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Making the move to MIS – the Quote and Print way

Monday, 25 September 2006
By Print 21 Online Article

Making the move to providing internet communication with your customer base can be one of the most fundamental shifts in a company’s strategy. Dave Bell, founder of Quote and Print, canvasses some of the reasons why you should do it now.

I was having a discussion with one of our distributors last week and he posed the question, “What are some of the main business arguments for printers to provide internet services to their customers, such as QPONLINE – Quote & PrintÕs internet interface.”

We spent a few hours discussing whether it was more advantageous for a printer to install QPONLINE in order to meet existing customers’ growing needs and attract new customers or should he wait until his customers asked for it?

There is no easy answer to this question but what became apparent in the course of our discussion is that as an industry we need a better way of evaluating MIS software on a cost benefit basis. The same applies to any other software, for that matter, to see whether it should be purchased or not and if so what modules should be used.

Only then comes the question of which vendor to buy from – but that is another story.

In other industries the most common way to look at purchasing an asset is to gauge the economic benefit it will deliver and how long it takes to get your return on investment. Alternatively, what is the economic disadvantage if you don’t make the purchase?

The two main areas of consideration are:

  • Will my company save money by becoming more efficient?
  • Will the new product allow my company to increase sales?
  • Here is a simple formula that will help you arrive at a decision. First it is necessary to calculate the efficiency savings and the amount of sales you can reasonably expect from integrating the new asset into your production.

    Once you have got some figures to back up these two areas you can then calculate the cost savings per annum as well as the extra profit made from the increase in sales per annum. You then add the two together and multiply by two. If the resulting value is greater that the cost of the proposed asset then that is the green light to go ahead and purchase it.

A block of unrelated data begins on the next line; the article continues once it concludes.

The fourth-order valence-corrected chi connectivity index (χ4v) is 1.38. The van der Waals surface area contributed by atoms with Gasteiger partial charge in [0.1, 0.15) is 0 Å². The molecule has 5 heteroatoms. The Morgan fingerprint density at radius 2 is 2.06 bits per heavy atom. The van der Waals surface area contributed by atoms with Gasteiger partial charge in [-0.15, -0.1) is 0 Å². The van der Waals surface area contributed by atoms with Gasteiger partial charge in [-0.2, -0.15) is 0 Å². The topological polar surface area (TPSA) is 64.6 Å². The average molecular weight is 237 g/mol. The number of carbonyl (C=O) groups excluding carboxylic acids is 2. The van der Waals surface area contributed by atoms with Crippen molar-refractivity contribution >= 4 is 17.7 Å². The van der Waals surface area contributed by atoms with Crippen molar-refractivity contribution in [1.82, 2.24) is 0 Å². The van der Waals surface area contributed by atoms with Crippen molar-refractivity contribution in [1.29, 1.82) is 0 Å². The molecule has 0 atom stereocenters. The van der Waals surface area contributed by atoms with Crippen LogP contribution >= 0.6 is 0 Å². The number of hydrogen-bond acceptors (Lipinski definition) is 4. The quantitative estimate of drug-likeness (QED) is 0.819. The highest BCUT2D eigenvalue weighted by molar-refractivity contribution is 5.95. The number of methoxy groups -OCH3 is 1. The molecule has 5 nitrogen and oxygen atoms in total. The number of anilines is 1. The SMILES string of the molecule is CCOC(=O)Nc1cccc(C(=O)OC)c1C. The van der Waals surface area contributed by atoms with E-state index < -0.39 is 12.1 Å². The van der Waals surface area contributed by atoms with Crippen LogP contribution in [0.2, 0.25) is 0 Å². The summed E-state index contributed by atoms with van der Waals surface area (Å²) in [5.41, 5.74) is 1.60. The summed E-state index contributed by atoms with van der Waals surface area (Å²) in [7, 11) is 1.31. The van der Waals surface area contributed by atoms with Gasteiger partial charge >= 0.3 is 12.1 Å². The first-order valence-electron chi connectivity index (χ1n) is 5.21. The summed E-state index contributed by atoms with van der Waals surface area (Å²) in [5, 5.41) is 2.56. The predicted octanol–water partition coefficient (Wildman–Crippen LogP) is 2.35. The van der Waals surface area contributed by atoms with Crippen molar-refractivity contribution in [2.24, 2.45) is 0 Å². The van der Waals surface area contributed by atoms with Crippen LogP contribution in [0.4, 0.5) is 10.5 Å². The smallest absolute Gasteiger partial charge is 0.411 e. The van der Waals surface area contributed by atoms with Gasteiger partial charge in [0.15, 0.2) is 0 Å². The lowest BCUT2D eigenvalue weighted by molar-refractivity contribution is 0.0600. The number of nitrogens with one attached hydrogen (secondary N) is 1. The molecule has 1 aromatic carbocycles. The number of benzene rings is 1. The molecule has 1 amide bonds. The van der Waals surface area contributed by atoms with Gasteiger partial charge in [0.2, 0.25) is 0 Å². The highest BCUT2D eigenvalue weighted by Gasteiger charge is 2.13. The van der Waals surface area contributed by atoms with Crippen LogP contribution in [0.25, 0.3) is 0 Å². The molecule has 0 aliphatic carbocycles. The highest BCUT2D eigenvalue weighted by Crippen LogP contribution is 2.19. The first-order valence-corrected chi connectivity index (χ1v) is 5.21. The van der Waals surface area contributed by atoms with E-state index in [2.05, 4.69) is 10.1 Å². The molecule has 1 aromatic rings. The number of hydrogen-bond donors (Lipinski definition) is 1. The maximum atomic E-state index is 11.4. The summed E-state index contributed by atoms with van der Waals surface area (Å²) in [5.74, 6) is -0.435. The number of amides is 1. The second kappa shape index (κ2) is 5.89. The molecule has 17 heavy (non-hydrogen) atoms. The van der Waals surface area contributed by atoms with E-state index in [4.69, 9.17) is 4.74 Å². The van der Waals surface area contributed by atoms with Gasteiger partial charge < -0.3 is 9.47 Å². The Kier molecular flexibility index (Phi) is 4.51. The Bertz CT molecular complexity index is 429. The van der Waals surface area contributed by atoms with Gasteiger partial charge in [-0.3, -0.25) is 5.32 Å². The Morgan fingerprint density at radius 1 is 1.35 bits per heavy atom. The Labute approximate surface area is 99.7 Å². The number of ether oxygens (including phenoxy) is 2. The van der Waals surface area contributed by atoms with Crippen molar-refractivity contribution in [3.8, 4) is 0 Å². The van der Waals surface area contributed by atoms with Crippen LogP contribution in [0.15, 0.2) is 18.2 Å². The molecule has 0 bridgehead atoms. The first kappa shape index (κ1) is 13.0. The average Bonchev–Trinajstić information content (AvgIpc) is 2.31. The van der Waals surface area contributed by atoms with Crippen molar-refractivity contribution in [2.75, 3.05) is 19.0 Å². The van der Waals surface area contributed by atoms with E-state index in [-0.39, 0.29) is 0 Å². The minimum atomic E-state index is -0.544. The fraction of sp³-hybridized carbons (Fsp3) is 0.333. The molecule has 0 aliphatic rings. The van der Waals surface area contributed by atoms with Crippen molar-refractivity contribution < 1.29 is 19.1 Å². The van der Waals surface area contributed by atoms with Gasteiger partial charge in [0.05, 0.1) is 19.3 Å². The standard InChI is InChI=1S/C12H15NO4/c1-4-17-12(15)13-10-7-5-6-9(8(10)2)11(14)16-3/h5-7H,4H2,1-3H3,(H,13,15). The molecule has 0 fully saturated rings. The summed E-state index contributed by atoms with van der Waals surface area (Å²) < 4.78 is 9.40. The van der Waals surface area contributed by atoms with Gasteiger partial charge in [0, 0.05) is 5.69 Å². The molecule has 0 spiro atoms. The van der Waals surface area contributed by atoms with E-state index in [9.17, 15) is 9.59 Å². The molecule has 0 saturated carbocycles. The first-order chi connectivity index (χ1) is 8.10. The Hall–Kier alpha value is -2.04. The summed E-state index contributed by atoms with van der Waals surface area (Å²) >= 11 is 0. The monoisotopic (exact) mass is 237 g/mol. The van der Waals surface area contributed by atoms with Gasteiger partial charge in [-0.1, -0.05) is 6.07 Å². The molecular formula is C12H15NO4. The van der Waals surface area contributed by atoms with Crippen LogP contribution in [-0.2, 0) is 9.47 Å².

The problem is that while it is easy to quantify the cost savings if your company is a larger business e.g. if a product will save you two staff members for instance, what if you are running a small business. You know that the savings are there but you can’t realize them e.g. the saving might be half a member of staff!

    For small or medium size businesses there is another way of looking at this. What would be the benefit of the purchase on your quality of life. That saving of half a staff member probably represents the extra four hours you stay back each night. In this case the benefits might be:

  • Go home earlier
  • Less stress at work particularly at end of month time
  • Better control over your business
  • Happier employees.
  • Can you put a dollar value on these?

    For many small business owners there is an innate feeling for the opportunity to increase sales. Often the limiting factor is a lack of resources to generate more business from existing customers. What needs to be quantified here is how much more revenue can be generated by freeing up a member of staff to concentrate on contacting the customer base, rather than on internal procedures. If you had another salesperson for four hours a day, how would that impact?

    Giving your customers the ability to get in touch with you over the internet is the equivalent of having at least one extra sales person. This is what comes from having more control over your business. It gives you the room to move, to work on your business and not always in it.

    The decision to purchase an asset such as QPONLINE has very little downside. It is the element that will improve your business in terms of revenue and efficiency.

    To put it in perspective, the purchase price and maintenance charges of a MIS system like Quote & Print is roughly comparable to the cost of purchasing and running a new car. The big plus is that unlike a car you don’t have to replace your MIS software every three to five years – and it will make you money!

    This article was brought to you by Quote & Print

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